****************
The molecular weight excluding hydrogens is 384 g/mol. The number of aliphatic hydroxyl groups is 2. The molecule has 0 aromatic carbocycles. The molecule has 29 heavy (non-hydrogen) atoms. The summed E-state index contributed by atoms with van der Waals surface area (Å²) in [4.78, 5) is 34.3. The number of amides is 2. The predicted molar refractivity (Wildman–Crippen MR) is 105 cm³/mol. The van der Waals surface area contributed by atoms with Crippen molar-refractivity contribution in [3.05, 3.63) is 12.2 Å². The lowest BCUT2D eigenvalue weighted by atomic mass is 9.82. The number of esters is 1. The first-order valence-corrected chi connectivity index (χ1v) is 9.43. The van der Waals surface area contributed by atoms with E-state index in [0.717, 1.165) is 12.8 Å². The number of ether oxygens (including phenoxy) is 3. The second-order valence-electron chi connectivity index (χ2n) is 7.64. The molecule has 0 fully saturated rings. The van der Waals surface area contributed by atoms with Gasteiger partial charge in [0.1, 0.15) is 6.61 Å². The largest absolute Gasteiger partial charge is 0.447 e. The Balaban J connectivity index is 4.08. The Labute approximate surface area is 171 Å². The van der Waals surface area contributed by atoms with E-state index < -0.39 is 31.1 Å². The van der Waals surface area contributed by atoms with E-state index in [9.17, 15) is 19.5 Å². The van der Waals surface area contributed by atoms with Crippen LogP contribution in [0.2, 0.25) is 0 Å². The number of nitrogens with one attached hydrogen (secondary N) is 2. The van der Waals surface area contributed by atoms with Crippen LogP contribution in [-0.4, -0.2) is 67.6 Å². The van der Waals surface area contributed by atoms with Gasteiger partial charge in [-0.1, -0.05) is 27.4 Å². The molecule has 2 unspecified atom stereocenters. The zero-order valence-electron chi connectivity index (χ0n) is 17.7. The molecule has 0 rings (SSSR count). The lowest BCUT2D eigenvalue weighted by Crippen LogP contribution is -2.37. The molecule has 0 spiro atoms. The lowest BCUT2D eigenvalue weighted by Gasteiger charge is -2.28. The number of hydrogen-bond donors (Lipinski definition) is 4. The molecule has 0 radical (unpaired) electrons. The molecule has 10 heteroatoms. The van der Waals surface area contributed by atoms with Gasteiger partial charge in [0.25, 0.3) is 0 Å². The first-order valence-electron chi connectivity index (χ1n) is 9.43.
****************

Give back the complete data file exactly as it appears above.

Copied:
The molecular weight excluding hydrogens is 384 g/mol. The number of aliphatic hydroxyl groups is 2. The molecule has 0 aromatic carbocycles. The molecule has 29 heavy (non-hydrogen) atoms. The summed E-state index contributed by atoms with van der Waals surface area (Å²) in [4.78, 5) is 34.3. The number of amides is 2. The predicted molar refractivity (Wildman–Crippen MR) is 105 cm³/mol. The van der Waals surface area contributed by atoms with Crippen molar-refractivity contribution in [3.05, 3.63) is 12.2 Å². The lowest BCUT2D eigenvalue weighted by atomic mass is 9.82. The number of esters is 1. The first-order valence-corrected chi connectivity index (χ1v) is 9.43. The van der Waals surface area contributed by atoms with E-state index in [0.717, 1.165) is 12.8 Å². The number of ether oxygens (including phenoxy) is 3. The second-order valence-electron chi connectivity index (χ2n) is 7.64. The molecule has 0 fully saturated rings. The van der Waals surface area contributed by atoms with Gasteiger partial charge in [0.1, 0.15) is 6.61 Å². The largest absolute Gasteiger partial charge is 0.447 e. The Balaban J connectivity index is 4.08. The Labute approximate surface area is 171 Å². The van der Waals surface area contributed by atoms with E-state index < -0.39 is 31.1 Å². The van der Waals surface area contributed by atoms with E-state index in [9.17, 15) is 19.5 Å². The van der Waals surface area contributed by atoms with Crippen LogP contribution in [0.2, 0.25) is 0 Å². The number of nitrogens with one attached hydrogen (secondary N) is 2. The van der Waals surface area contributed by atoms with Crippen LogP contribution in [-0.4, -0.2) is 67.6 Å². The van der Waals surface area contributed by atoms with Gasteiger partial charge in [-0.1, -0.05) is 27.4 Å². The molecule has 2 unspecified atom stereocenters. The zero-order valence-electron chi connectivity index (χ0n) is 17.7. The molecule has 0 rings (SSSR count). The lowest BCUT2D eigenvalue weighted by Crippen LogP contribution is -2.37. The molecule has 0 spiro atoms. The lowest BCUT2D eigenvalue weighted by Gasteiger charge is -2.28. The number of hydrogen-bond donors (Lipinski definition) is 4. The molecule has 0 radical (unpaired) electrons. The molecule has 10 heteroatoms. The van der Waals surface area contributed by atoms with Gasteiger partial charge in [0.25, 0.3) is 0 Å². The first-order valence-electron chi connectivity index (χ1n) is 9.43.